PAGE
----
AS Nicola Sturgeon continues her deflection policy of keeping the spotlight trained on Westminster and its woes, our public services in Scotland seem to be going from bad to worse.

The great experiment of creating our national police service and providing efficient and cost-saving policing to the public now seems to have been a pipe dream. The warning from the Scottish Government that an already invisible Police Scotland is to be subjected to further budget cuts will result in an unacceptable level of policing which can only benefit the criminal and not the law-abiding public. Likewise the insufficient forensic testing facilities available to test drug drivers' samples are letting law-breakers off the hook.

Our justice system is a joke yet the fact that Ms Sturgeon can find £3.7 million to sustain an army of spin doctors seems to indicate where her priorities lie.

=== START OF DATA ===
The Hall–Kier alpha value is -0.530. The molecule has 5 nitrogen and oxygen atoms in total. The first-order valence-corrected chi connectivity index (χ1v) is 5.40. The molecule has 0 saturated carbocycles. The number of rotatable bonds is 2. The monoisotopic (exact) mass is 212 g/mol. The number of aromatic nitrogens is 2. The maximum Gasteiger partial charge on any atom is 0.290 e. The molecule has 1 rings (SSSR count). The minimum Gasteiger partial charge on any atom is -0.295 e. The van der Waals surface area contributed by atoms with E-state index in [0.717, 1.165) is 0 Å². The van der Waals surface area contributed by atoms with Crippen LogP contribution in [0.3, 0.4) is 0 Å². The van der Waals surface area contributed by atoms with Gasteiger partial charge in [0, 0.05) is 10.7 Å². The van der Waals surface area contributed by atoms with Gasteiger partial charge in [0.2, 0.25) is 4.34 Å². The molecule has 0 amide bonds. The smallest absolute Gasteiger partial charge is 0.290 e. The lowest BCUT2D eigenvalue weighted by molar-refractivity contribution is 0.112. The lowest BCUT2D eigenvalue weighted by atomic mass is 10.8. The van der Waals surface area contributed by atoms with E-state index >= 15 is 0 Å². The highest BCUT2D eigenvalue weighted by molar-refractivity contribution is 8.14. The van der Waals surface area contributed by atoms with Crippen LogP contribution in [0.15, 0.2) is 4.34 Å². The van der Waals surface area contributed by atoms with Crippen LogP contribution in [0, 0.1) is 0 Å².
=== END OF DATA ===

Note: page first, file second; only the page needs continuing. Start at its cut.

Bob MacDougall, Kippen.


ALEXANDER McKay (Letters, October 23) berates the Scottish Government because its “forecasts and plans” fail to take into account “the reaction of the others involved”.

First of all, those reactions are unknown, at least in their specific content. Secondly, Mr McKay may have forgotten, but in 2014 David Cameron steadfastly refused to discuss the possible outcome of any future negotiation on Scottish independence.

However, let’s consider Mr McKay’s typically unconstructive forecasts, including the roads on which there will be a hard border. Sweden (EU member), Norway (part of EEA but no customs union) have many roads crossing their lengthy border, many in out-of-the-way mountainous regions, yet only a few have border checks. Why is this possible there, but not here?

He considers free movement in the UK would be at best under threat, if not ended, yet there is free movement between Ireland (EU member) and the UK (no longer an EU member). Why possible with Ireland but not Scotland?